Project description:1. By performing microdialysis, this study investigated the pharmacokinetics of unbound camptothecin in rat blood, brain and bile in the presence of P-glycoprotein mediated transport modulators (cyclosporin A, berberine, quercetin, naringin and naringenin). Pharmacokinetic parameters of camptothecin were assessed using a non-compartmental model. 2. Camptothecin rapidly crosses the blood-brain barrier (BBB) within 20 min after camptothecin administration. The disposition of camptothecin in rat bile appeared to have a slow elimination phase and a peak concentration after 20 min of camptothecin administration. The area under the concentration versus time curve (AUC) for camptothecin in bile significantly surpassed that in blood, suggesting active transport of hepatobiliary excretion. 3. In the presence of cyclosporin A camptothecin AUC, in the brain, was significantly elevated but no significant change in the presence of berberine, quercetin, naringin and naringenin. 4. With treatment by smaller doses of quercetin (0.1 mg x kg(-1)), naringin (10 mg x kg(-1)) and naringenin (10 mg x kg(-1)), they significantly diminished the camptothecin AUC in bile, but was not altered by the treatment of berberine (20 mg x kg(-1)), a higher dose of quercetin (10 mg x kg(-1)), and cyclosporin A treated (20 mg x kg(-1)) and pretreated groups. 5. The distribution ratio (AUC(bile)/AUC(blood)) of camptothecin in bile was decreased in the cyclosporin A, quercetin, naringin and naringenin treated groups. However, the distribution ratio in the brain was increased in the cyclosporin A groups, but was decreased in the groups treated with quercetin, naringin and naringenin. These results revealed that P-glycoprotein might modulate hepatobiliary excretion and BBB penetration of camptothecin.
Project description:A major challenge associated with the determination of the unbound brain-to-plasma concentration ratio of a drug (K(p,uu,brain)), is the error associated with correction for the drug in various vascular spaces of the brain, i.e., in residual blood. The apparent brain vascular spaces of plasma water (V(water), 10.3 microL/g brain), plasma proteins (V(protein), 7.99 microL/g brain), and the volume of erythrocytes (V(er), 2.13 microL/g brain) were determined and incorporated into a novel, drug-specific correction model that took the drug-unbound fraction in the plasma (f(u,p)) into account. The correction model was successfully applied for the determination of K(p,uu,brain) for indomethacin, loperamide, and moxalactam, which had potential problems associated with correction. The influence on correction of the drug associated with erythrocytes was shown to be minimal. Therefore, it is proposed that correction for residual blood can be performed using an effective plasma space in the brain (V(eff)), which is calculated from the measured f(u,p) of the particular drug as well as from the estimates of V(water) and V(protein), which are provided in this study. Furthermore, the results highlight the value of determining K(p,uu,brain) with statistical precision to enable appropriate interpretation of brain exposure for drugs that appear to be restricted to the brain vascular spaces.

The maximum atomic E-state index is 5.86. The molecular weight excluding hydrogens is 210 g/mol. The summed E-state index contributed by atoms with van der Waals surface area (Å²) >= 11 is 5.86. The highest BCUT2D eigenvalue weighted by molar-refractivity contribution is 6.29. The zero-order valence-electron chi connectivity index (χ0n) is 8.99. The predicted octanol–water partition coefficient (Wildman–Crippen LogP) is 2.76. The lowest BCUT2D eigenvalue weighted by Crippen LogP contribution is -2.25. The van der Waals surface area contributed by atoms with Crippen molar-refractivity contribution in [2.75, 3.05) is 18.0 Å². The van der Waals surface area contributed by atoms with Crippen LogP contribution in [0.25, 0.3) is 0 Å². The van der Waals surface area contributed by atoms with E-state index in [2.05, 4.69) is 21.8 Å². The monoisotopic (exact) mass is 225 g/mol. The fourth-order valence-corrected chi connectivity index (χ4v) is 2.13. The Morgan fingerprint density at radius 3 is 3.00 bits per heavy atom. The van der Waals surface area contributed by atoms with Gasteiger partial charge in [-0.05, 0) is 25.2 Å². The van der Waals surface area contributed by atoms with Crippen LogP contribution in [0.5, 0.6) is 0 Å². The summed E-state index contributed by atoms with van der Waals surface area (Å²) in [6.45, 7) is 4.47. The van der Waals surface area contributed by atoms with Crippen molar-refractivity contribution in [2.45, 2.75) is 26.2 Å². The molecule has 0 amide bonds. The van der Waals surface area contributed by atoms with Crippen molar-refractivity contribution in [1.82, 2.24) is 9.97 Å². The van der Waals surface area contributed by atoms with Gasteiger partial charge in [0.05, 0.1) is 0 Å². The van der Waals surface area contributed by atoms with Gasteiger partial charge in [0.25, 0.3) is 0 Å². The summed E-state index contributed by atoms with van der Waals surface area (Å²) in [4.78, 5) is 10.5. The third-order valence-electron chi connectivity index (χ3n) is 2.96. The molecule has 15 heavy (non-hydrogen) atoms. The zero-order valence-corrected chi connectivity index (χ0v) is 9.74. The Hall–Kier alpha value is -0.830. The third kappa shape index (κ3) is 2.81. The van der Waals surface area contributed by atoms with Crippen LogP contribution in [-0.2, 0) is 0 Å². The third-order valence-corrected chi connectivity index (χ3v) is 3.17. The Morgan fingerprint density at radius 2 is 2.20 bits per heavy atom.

Project description:BACKGROUND AND PURPOSE:Chronic administration of medication can significantly affect metabolic enzymes leading to physiological adaptations. Morphine metabolism in the liver has been extensively studied following acute morphine treatment, but such metabolic processes in the CNS are poorly characterized. Long-term morphine treatment is limited by the development of tolerance, resulting in a decrease of its analgesic effect. Whether or not morphine analgesic tolerance affects in vivo brain morphine metabolism and blood-brain barrier (BBB) permeability remains a major question. Here, we have attempted to characterize the in vivo metabolism and BBB permeability of morphine after long-term treatment, at both central and peripheral levels. EXPERIMENTAL APPROACH:Male C57BL/6 mice were injected with morphine or saline solution for eight consecutive days in order to induce morphine analgesic tolerance. On the ninth day, both groups received a final injection of morphine (85%) and d3-morphine (morphine bearing three 2 H; 15%, w/w). Mice were then killed and blood, urine, brain and liver samples were collected. LC-MS/MS was used to quantify morphine, its metabolite morphine-3-glucuronide (M3G) and their respective d3-labelled forms. KEY RESULTS:We found no significant differences in morphine CNS uptake and metabolism between control and tolerant mice. Interestingly, d3-morphine metabolism was decreased compared to morphine without any interference with our study. CONCLUSIONS AND IMPLICATIONS:Our data suggests that tolerance to the analgesic effects of morphine is not linked to increased glucuronidation to M3G or to altered global BBB permeability of morphine.